Any recommendation of The Conscientious Objector has to come with the caveat that the movie is essentially an ad for the Seventh-Day Adventist Church. Director/producer/co-writer Terry L. Benedict is a follower; as his documentary subject, he's taken one Desmond Doss, a member of the flock who rose to the rank of a World War II hero without wavering from his religious belief that he should never carry a gun. The film leans a little too heavily on the "miraculous" occurrences that trailed Doss along his unlikely path, selling that and other points with conspicuous close-ups of Bibles. Yet it's not until one hour and 22 minutes into the story that we learn which particular denomination Benedict's hero belongs to. You can't help suspecting that the filmmaker is trying to pull a fast one: Anyone who pushes a product that hard and for that long without naming it has learned a lesson or two about mass manipulation.
Every now and again, we're reminded that this is a movie assembled by people who are not like us. The hints are there in the Ned Flanders-ish tone of Benedict's narration, and in the swelling strings and delicate acoustic guitar that invade the soundtrack whenever possible. They make a jarring contrast with the remembrances of a score of Doss' fellow soldiers, many of whom throw the slur "Jap" around without compunction (or censure from Benedict's editing bay). As for the segment about Doss' clash with a Jewish superior, who wouldn't let him rest on the same Sabbath both faiths purportedly share well, you don't have to be Mel Gibson to know who the villain is in that one.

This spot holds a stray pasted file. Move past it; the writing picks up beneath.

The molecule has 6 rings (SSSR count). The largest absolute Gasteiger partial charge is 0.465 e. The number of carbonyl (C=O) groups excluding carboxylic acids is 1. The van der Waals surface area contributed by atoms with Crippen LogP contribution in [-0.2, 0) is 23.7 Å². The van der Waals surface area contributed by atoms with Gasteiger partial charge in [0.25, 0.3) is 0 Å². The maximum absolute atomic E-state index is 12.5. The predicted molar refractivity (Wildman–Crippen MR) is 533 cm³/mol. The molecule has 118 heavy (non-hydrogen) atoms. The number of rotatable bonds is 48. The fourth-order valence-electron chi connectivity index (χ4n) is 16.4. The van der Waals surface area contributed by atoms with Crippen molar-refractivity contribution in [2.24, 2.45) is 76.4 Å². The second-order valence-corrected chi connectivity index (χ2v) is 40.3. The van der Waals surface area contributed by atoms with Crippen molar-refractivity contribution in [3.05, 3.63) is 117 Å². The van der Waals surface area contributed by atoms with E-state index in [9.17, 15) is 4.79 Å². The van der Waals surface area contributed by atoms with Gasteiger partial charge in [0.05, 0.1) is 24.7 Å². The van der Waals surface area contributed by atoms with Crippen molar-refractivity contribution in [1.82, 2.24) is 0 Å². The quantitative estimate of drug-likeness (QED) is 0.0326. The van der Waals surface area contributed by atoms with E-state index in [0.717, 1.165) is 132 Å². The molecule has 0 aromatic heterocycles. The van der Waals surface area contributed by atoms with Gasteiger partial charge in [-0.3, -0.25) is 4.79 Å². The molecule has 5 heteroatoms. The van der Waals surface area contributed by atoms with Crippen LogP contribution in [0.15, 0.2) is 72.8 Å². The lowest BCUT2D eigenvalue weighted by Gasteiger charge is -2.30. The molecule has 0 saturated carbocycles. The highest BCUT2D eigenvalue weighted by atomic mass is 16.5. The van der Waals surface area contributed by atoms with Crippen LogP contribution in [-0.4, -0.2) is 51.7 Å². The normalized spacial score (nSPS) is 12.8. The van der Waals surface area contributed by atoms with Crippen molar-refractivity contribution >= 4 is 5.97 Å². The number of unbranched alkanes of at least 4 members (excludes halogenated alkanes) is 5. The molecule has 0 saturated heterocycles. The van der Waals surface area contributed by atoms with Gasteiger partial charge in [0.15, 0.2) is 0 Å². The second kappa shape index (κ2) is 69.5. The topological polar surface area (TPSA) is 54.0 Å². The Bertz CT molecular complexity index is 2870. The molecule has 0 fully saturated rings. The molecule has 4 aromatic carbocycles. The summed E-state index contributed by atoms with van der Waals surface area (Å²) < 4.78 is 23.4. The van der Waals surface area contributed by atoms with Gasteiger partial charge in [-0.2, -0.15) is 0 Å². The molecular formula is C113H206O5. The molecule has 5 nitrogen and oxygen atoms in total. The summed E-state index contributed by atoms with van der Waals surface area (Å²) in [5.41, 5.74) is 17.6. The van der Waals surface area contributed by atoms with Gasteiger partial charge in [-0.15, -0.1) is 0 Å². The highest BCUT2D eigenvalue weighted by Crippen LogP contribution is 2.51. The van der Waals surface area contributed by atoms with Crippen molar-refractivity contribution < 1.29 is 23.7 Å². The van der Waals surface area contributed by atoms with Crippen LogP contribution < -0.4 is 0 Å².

It's important to raise those qualms, because The Conscientious Objector is nonetheless a proficient piece of work with a hugely pertinent message. As the homily "I support our troops" keeps getting twisted into ever-more-humiliating permutations, we could all stand to be reminded that love of country and eagerness to kill are separated by a chasm of intent. Affected at an early age by the story of Cain and Abel, Doss spent the rest of his life adhering to the Sixth Commandment a route the movie cannily illustrates (literally) as a wartime comic strip titled "Hero Without a Gun." This clever framing device sets up a series of interviews with Doss, now an emaciated old man left "100 percent disabled" by his service and able only to spit out morsels of his personal history in a weakened, Forrest Gumpian dialect. No wonder Benedict has to pick up the storytelling slack with voice-overs.
The rest of the reminiscing duty goes to Doss' old wartime buddies, and to the adversaries he found on our own side. Seemingly every grunt he ever met is called upon to explain how Doss' refusal to pack heat got him persecuted by his peers and nearly thrown out of the army. Still, he managed to overcome those considerable challenges, going on to distinguish himself as a combat medic. If even half of his pals' stories of Doss' heroism are accurate and given his ultimate receipt of the Medal of Honor, a good deal of them must be then he's a remarkable character to base a documentary around indeed.
Benedict does Doss a huge favor by shooting his story with a new high-definition camera that, as wielded by a team of three cinematographers, yields an endless stream of picturesque images. Typically found in the midst of some lovingly composed shot overhung by an exquisitely tinted sky, Doss has the perfect, pastoral platform to spout observations that hold the key to his philosophy. Given today's context, his statement, "If you can compromise once, you can compromise again," has particular torque. The one that hit me hardest, though, was his explanation of the mind-set that kept him from copping out on his principles in the first place. "I couldn't picture Christ with a gun up there killing people," he says. And if you can't picture it, it's probably because ... well, you know.